Growing an apple tree has never been more popular.
The breeders have been busy creating forms suitable for any size of garden and it has not been lost on them that we want flavour, a good red skin colour, an apple that can store a few months and a tree that has strong disease resistant leaves able to withstand attacks of scab and mildew.
We do not need an apple that only grows to an even commercial size, requires frequent spraying throughout the growing season to keep it pest and disease free and has a long shelf life enhanced by even more chemicals.
Our home grown apples are very healthy as they have been grown without chemicals apart from a spring dressing of fertilizer to get them growing strongly.
Today we have the choice of large standard trees for the big gardens down to spindle bushes where all fruit is picked from the ground, and for those with very limited space the choice is a fan, cordon, an oblique cordon or an espalier to plant against a wall or fence.
Then tree forms get even smaller with the upright columnar Starlight tree range and the dwarf stepover forms to plant along the edges of borders.
A garden with an apple tree with bright red fruit will always impress as they stand out from the crowd.
However apples as a snack fit in very well with modern busy life styles, and for those that can cook the Bramley is perfect for numerous recipes.
Then for those that like to count the calories and are conscious of eating the healthy diet, a daily apple fits the bill.
They are absolutely packed with vitamins, minerals and fibre. The apple season starts in August with the earliest varieties like Oslin, but with cool airy storage others will last till March.
Thereafter if it is back to supermarket apples, remember to wash the skin thoroughly to remove any chemicals bombarded on the apples while in the orchard and after harvesting in the packing shed.
Form and Rootstocks
Rootstock M27 is very dwarfing so it is used for columnar shapes, dwarf pyramids and stepover trees.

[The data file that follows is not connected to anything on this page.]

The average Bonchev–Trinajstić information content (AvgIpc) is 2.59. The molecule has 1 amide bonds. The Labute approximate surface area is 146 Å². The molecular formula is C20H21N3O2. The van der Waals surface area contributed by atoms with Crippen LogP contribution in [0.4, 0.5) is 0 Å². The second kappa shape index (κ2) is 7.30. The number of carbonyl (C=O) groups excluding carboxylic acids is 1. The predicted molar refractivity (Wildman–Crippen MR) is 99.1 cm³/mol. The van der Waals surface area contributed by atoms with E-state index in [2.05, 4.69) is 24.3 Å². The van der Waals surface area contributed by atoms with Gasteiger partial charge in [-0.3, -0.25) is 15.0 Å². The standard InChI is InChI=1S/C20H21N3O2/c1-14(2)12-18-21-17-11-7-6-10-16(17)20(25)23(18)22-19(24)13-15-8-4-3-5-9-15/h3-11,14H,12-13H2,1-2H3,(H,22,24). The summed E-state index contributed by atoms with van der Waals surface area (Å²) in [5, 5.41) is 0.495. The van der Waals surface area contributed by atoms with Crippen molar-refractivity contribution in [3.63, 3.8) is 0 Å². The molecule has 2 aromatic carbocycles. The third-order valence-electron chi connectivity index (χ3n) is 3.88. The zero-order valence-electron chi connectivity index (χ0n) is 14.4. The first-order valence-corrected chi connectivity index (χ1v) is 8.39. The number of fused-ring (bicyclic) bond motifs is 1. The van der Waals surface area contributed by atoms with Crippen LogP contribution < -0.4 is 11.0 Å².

Rootstock M9 is a dwarfing type used for cordons, dwarf bush and spindle trees, but as it lacks vigour the trees need permanent tree stakes or support systems.
M27 and M26 and MM106 are still dwarfing but will give a bigger tree than the previous ones, growing up to ten to twelve feet.
Where tree size is not a problem use trees grafted onto rootstocks MM111 or M25.
Apples for Scottish soils and climate are plentiful so look for Discovery as a great early, then Katy, Scrumptious, Falstaff, and Fiesta for maincrops with Red devil as a great apple in storage, though Fiesta is also a great keeper.
For cooking it is hard to beat Bramley which also stores up to the end of March in a cool airy dark store.
My preference in the upright Starlight range is the red Firedance.
Pruning and Planting
Dwarf apple forms are usually grown on a spur system, where summer growth is cut back to about four or five buds which are then further pruned in winter to a couple of buds.
With other forms shoots are left for three or four years then removed back to a younger shoot to take its place.
Upright shoots are removed as they would be too vigorous at the expense of fruiting.
Bare root plants are planted in the dormant season, but today most plants come in containers to be planted all year round.
As trees are in the soil for a long time, prepare a good planting hole by removing topsoil and adding compost to the subsoil and forking it in, and then replace topsoil mixing in some planting compost.
After planting add some fertilizer water the plants.
Wee jobs to do this week
Time for a greenhouse tidy up.
Hopefully the grape vines will all be pruned and the tomato bed will be getting prepared for this year’s crop.
We all have our own pet methods. I remove six inches of top soil, then sterilise the soil with disinfectant to kill off any soil born diseases.
Then I add compost and dig it in then spread potting compost from growbags over this in readiness for planting.
I keep some spring bedding pansies and polyanthus under glass in boxes and hanging baskets to protect them from cold wet conditions before they go outdoors in March.